Let us give you a quick overview of how the proxy is used. In this section, we give you a quick introduction to the Dashboard 2.0 and we’ll also set up a simple project.
Registration & Login¶
To use the proxy, you need to register and set up an account for the service. You can start using the service right away after registration.
Logging in, you will be taken to the Dashboard 2.0, which is the new and improved project management center, every detail of which we’ll get to in later sections of this manual. There will be no existing projects at the outset, so let’s try setting one up.
Setting up Your First Project¶
To do this, click on Create new project dropdown at the top and choose Add project.
This opens the Create new project dialog box, where you can enter the URL of the website you would like to translate and select the website language. You can also add an alias to your project. This is an easy to remember name that you can recognise your project from. You can also decide to start a Discovery immediately after creating your project to skip the next section.
Click on Advanced Settings to access extended functionality, such as custom SRX files.
Running a Discovery¶
The next step is to figure out what (and how much of it) to translate. You can do so using a Discovery. This effectively means running a crawler on the site and allowing the proxy to ‘explore’ it in its entirety. It can then provide statistics for you such as a list of pages visited and the word count.
If you decided not to immediately run a Discovery on project creation, once you click ‘Create’, you’ll be directed to the Crawl wizard. This 5 step wizard is designed to guide you through setting up crawls. When running your first crawl, it’s recommended to select Discovery on step 1 and ‘Re-visit current pagelist & Find new pages’ on step 2. On step 3, you can specify a page limit. This is the maximum number of pages that the crawler is allowed to visit. This feature lets you to start a crawl without worrying about costs getting out of control. Make sure that this field has a reasonable number and that it’s never left empty. Step 4 has some advanced settings. These can allow you to fine-tune the crawl’s settings. The defaults are safe. So click next for now. Finally, in step 5, you can review your settings and add a memo. Then you can click Start crawl.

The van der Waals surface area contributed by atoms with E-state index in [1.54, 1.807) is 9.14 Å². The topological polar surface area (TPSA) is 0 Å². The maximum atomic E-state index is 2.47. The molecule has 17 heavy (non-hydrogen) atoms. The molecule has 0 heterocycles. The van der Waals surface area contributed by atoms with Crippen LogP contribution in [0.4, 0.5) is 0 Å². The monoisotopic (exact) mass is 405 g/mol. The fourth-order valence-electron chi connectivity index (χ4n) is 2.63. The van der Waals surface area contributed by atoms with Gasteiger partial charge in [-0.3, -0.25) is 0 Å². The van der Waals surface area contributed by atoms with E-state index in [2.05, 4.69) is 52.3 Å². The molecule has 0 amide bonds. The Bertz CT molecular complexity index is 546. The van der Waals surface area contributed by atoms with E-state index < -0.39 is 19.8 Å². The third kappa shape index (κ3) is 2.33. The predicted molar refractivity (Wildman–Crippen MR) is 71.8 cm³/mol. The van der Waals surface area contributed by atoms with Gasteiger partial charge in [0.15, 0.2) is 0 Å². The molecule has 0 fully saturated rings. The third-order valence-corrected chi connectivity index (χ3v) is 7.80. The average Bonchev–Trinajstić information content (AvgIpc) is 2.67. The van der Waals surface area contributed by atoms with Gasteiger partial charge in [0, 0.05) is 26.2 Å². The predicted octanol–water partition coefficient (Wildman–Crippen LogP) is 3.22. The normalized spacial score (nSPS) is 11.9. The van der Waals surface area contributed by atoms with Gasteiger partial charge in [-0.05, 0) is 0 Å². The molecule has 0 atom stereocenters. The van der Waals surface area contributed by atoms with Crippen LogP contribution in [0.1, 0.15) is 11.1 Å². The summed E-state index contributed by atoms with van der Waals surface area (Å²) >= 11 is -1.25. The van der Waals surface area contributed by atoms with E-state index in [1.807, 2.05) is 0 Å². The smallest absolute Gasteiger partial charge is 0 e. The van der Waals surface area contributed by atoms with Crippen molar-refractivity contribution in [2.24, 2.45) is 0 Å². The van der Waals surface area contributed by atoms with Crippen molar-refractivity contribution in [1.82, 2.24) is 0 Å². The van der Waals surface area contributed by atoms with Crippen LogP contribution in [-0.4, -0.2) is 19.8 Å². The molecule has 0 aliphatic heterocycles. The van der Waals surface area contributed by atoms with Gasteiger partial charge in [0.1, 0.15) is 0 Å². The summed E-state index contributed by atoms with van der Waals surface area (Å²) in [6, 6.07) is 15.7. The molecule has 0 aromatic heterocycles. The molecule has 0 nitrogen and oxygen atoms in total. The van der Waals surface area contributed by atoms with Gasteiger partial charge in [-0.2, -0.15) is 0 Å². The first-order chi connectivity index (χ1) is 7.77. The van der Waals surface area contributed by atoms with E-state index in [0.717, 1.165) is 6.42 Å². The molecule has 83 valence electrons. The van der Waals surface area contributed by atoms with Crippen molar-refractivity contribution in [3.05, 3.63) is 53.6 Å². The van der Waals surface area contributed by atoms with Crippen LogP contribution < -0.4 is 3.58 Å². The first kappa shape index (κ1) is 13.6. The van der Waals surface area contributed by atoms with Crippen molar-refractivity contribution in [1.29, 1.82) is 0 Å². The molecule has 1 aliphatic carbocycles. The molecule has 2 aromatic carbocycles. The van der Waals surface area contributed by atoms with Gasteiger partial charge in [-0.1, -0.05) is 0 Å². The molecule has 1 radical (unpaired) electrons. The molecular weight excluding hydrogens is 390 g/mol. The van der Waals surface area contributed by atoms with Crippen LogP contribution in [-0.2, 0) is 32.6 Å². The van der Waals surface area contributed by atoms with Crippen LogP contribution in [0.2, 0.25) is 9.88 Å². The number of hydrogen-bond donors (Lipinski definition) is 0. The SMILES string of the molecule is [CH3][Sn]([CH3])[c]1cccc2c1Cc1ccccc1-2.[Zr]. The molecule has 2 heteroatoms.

Depending on the size and speed of the site, a Discovery can take quite some time to finish. A spinner on the Crawl list will indicate that the system is currently working.
After the process is over, you’ll receive an e-mail about the results. You can also view them in the Crawl list.
Add a Target Language¶
You will also need to add your target language(s), so use the option on the Target languages card in the Project overview to add then to the project. It’s not just that there is not much to do in terms of translation without a target: many crucial features (including the Preview proxy and the entire Workbench) are entirely unavailable as long as no target languages are set.
Add target language
You can add any number of target languages. You can use the search function to lookup languages based on locale code or country name.
Giving a Quote¶
You can use the results of the Discovery to give a quote (based on unique source words) to your clients about the estimated work-hours and expenses you forecast for a given project.